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Yep, seems I'll have to find a local source with some tools I can borrow.

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post #19 of 28 Old 04-14-2008, 08:20 AM
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i would normally consider this thread useful and worthwhile but well, owning the DR just makes this a blatant $5 post

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post #20 of 28 Old 04-14-2008, 08:23 AM
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Quote:
Originally Posted by ratdog View Post
i would normally consider this thread useful and worthwhile but well, owning the DR just makes this a blatant $5 post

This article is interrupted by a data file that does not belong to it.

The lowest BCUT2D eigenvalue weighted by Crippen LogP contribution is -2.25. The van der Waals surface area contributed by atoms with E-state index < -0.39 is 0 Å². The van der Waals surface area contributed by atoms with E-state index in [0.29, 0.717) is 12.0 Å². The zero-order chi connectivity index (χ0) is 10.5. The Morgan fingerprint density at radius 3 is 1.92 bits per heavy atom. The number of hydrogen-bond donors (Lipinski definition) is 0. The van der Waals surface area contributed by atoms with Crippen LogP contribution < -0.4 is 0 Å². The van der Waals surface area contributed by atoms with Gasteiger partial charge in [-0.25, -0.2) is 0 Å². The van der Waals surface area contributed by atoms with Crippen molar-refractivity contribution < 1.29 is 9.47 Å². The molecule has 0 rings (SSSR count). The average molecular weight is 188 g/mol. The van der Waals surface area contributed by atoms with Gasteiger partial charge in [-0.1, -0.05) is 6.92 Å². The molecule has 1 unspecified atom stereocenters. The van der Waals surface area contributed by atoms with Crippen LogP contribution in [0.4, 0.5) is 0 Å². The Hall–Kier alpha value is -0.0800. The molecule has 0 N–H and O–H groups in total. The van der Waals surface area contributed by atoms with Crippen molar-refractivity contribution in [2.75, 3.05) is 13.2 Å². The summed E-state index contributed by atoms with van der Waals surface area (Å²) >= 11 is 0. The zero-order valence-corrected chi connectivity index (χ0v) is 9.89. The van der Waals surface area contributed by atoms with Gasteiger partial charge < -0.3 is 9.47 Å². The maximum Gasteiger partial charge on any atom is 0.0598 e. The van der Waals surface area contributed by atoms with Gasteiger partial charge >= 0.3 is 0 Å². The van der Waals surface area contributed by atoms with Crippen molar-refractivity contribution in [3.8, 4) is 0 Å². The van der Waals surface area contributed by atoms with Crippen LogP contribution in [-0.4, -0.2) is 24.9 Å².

But would you ride the DR on a 3,000 mile trek across five states loaded w/ gear?

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post #21 of 28 Old 04-14-2008, 08:23 AM
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Hmmm...

How do I get mind done now?

It's better to have loved and lost than live with the psycho for life!
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post #22 of 28 Old 04-14-2008, 08:29 AM Thread Starter
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pay someone to do it for you. A dealership with a trusted mechanic might be your best bet.

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post #23 of 28 Old 04-14-2008, 08:47 AM
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Quote:
Originally Posted by jetblast10 View Post
pay someone to do it for you. A dealership with a trusted mechanic might be your best bet.